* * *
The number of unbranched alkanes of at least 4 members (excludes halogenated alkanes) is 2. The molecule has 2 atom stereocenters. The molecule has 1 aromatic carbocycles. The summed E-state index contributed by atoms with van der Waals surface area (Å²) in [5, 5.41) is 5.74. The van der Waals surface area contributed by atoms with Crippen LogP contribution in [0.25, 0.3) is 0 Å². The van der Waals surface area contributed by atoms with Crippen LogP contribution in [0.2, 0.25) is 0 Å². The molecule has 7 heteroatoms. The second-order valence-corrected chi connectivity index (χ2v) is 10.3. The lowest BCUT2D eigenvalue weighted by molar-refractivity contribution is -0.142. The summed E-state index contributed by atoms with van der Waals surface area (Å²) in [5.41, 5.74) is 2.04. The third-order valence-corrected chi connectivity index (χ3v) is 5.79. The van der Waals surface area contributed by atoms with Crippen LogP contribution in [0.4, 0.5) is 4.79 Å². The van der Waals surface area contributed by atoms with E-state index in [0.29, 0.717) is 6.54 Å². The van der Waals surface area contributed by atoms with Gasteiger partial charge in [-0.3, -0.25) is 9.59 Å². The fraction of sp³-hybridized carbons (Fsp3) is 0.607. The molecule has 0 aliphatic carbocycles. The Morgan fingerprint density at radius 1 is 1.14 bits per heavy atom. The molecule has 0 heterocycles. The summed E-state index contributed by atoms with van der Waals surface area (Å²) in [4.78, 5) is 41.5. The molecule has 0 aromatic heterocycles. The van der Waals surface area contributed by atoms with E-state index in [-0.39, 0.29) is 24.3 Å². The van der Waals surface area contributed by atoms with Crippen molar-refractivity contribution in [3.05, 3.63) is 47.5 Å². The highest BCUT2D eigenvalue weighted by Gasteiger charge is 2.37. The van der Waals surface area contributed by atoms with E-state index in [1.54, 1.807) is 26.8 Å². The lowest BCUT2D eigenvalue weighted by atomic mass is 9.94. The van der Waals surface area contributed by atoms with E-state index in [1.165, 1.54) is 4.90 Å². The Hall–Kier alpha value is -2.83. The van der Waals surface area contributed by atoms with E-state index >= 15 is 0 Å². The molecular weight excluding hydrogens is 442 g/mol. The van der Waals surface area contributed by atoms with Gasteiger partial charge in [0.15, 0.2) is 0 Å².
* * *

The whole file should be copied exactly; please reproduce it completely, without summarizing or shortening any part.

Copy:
The number of unbranched alkanes of at least 4 members (excludes halogenated alkanes) is 2. The molecule has 2 atom stereocenters. The molecule has 1 aromatic carbocycles. The summed E-state index contributed by atoms with van der Waals surface area (Å²) in [5, 5.41) is 5.74. The van der Waals surface area contributed by atoms with Crippen LogP contribution in [0.25, 0.3) is 0 Å². The van der Waals surface area contributed by atoms with Crippen LogP contribution in [0.2, 0.25) is 0 Å². The molecule has 7 heteroatoms. The second-order valence-corrected chi connectivity index (χ2v) is 10.3. The lowest BCUT2D eigenvalue weighted by molar-refractivity contribution is -0.142. The summed E-state index contributed by atoms with van der Waals surface area (Å²) in [5.41, 5.74) is 2.04. The third-order valence-corrected chi connectivity index (χ3v) is 5.79. The van der Waals surface area contributed by atoms with Crippen LogP contribution in [0.4, 0.5) is 4.79 Å². The van der Waals surface area contributed by atoms with E-state index in [0.29, 0.717) is 6.54 Å². The van der Waals surface area contributed by atoms with Gasteiger partial charge in [-0.3, -0.25) is 9.59 Å². The fraction of sp³-hybridized carbons (Fsp3) is 0.607. The molecule has 0 aliphatic carbocycles. The Morgan fingerprint density at radius 1 is 1.14 bits per heavy atom. The molecule has 0 heterocycles. The summed E-state index contributed by atoms with van der Waals surface area (Å²) in [4.78, 5) is 41.5. The molecule has 0 aromatic heterocycles. The van der Waals surface area contributed by atoms with E-state index in [-0.39, 0.29) is 24.3 Å². The van der Waals surface area contributed by atoms with Crippen molar-refractivity contribution in [3.05, 3.63) is 47.5 Å². The highest BCUT2D eigenvalue weighted by Gasteiger charge is 2.37. The van der Waals surface area contributed by atoms with E-state index in [1.54, 1.807) is 26.8 Å². The lowest BCUT2D eigenvalue weighted by atomic mass is 9.94. The van der Waals surface area contributed by atoms with E-state index in [1.165, 1.54) is 4.90 Å². The Hall–Kier alpha value is -2.83. The van der Waals surface area contributed by atoms with E-state index >= 15 is 0 Å². The molecular weight excluding hydrogens is 442 g/mol. The van der Waals surface area contributed by atoms with Gasteiger partial charge in [0.15, 0.2) is 0 Å².